Here's to the girlie-girls of bygone days. Beginning in the 1920s, their doe eyes and impossible dimensions began to grace all persuasions of advertising, from laundry-aid promos to nightclub matchbook covers, finally culminating in the unself-consciously lush and ridiculous Vargas Girls of the Forties. Nowadays that seething sexuality seems soft, dated--even innocent. And in its own way, it is: Any old soldier who ever admired Betty Grable's gorgeous gams in wartime has to admit that the starlet's famous pinup pics were downright wholesome, especially when compared with modern X-rated fare.
Boulder artist Velvet Brandy LeMae has a weakness for those early, flat images of shapely femmes, who were often found juxtaposed with inviting messages such as "Our beer is good, come on up" or "Delicious food!" Inspired by a book of the old matchbook images, LeMae created a dozen acrylic paintings of alluring long-legged beauties on 23-by-23 Masonite boards. They go on display as Girls, Girls, Girls in a Boulder frame shop Friday night.
"I like to call them my girls," LeMae says. Painted in muted browns, greens and burnt oranges that LeMae associates with their heyday, each one corresponds to a different message: "Joyful Girl" is paired with "enjoy"; "Good Girl" with "so good"; and "Nasty Girl" with "come again." If it sounds like something's missing from the original equation, you're right: The artist omitted all references to food or other products, thereby toying with the way viewers perceive her two-dimensional women.
According to LeMae, it's all a linguistic thing: "On a few of the matchbook paintings--maybe half of them--the words and phrases used are familiar to us for mixed reasons. For instance, the word 'sweet.' 'Sweet' means taste, but it's used all the time to describe women, like 'She's so sweet.' I was interested by how in the language we use to describe things, we cross the lines of what we're actually talking about to talk about other things. Like when we say 'hot mama': 'Hot' should be used for something you eat instead of applying to a person. I was commenting on what these words mean when placed next to a woman."
The result is a trick of the eye and mind. "Say you see something saying 'delicious,'" LeMae says. "It just says 'delicious,' and there's a woman presented as if to say, 'Here's this woman--she's delicious. She is here for you to consume.'"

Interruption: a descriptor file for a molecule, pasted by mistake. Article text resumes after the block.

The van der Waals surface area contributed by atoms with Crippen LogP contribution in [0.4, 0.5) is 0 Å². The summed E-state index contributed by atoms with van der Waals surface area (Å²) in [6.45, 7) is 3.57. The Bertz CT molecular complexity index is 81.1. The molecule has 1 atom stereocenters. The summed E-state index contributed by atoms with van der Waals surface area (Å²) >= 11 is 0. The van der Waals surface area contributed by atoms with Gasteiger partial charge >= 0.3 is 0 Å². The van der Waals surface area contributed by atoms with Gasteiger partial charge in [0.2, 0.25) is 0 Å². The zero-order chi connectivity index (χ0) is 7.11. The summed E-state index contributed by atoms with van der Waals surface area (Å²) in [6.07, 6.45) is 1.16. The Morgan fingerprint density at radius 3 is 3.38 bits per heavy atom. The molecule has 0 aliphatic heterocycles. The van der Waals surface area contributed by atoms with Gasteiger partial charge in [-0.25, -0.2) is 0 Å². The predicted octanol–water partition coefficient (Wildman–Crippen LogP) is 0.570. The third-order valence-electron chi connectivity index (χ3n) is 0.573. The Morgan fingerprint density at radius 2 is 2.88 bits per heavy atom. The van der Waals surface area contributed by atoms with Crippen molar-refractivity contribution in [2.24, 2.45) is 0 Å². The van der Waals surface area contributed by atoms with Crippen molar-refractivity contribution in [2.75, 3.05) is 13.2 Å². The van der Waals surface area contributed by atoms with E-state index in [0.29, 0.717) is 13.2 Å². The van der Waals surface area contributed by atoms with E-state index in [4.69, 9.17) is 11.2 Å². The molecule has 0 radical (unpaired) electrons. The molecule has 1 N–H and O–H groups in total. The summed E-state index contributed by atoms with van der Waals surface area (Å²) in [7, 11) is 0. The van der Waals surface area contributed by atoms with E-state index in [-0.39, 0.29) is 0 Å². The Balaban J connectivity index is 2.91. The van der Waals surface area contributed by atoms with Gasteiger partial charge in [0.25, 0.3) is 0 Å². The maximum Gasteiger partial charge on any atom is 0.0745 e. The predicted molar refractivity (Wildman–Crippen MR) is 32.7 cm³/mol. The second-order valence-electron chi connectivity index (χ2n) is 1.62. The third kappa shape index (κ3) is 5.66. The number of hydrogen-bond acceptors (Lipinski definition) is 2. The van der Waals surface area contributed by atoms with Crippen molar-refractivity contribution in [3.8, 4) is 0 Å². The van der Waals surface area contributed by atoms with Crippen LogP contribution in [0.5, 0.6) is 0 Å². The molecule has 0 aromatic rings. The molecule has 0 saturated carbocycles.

It's not LeMae's first foray into the strange, titillating world of antiquated come-hither imagery. In a past series, she photographed herself in the nude, in poses fashioned after the notorious French postcards that provided Victorian gentlemen with naughty, easy-to-stow cheap thrills at the turn of the century. "Somewhere I read a reference to someone who found in her grandfather's attic a cigar box of French postcards," LeMae explains. "When I was in a junk store and found an old cigar box, I just knew I needed to fill it with my own French postcards. I took cheesecake poses of myself, added art-deco borders, used a brown printing technique and printed them on watercolor paper."
But any comparison between LeMae and, say, Mamie Van Doren, or even self-portraitist Cindy Sherman, is out of the question. She's no exhibitionist and doesn't intend to reinvent her public image in every frame. For her, part of the process was imagining what it was like for Victorian ladies to disrobe in that way for the unforgiving camera. "The women never look happy; 75 percent of the time they're not smiling," LeMae says. "So in a lot of the pictures, I don't smile, either. I had to think--I'm just here to pose, I'm not here to flirt. I'm just posing so you can look at my body."
LeMae admits she's a little embarrassed by the photographs and never really intended them for public perusal. They're her little secret to stash away in the attic: "I have them in my cigar box. I hope that after I die, someone will find them, all faded away."
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The matchbook girls are just another link in the chain. In the future LeMae hopes to expand the concept to include guys along with the girls. She's seen plenty of images that motivate her toward that end. "There's one of this man looking down on a woman who looks like she must be saying, 'Oh, my God, you're so wonderful,' and he's holding this huge diamond ring," she says. "And another cover says, 'Patronizing us is like making love to a pretty widow--you can't get enough.' I want to do some sillier ones with male and female relationships."
In the present, though, it's just girls, girls, girls. And in light of their outdated gender roles, LeMae hopes the public won't be too hard on them. Her intention, like that of the images themselves, is to have some fun, and that's about it. Negative interpretations simply wouldn't do her girls justice. "I would hope that if they were real," she says, "they would feel proud to be in these paintings."
Girls, Girls, Girls, works by Velvet Brandy LeMae, May 8 through July 31, Mercury Framing, 2826 Bluff Street, Boulder, 938-0123; opening reception May 8, 6-9 p.m.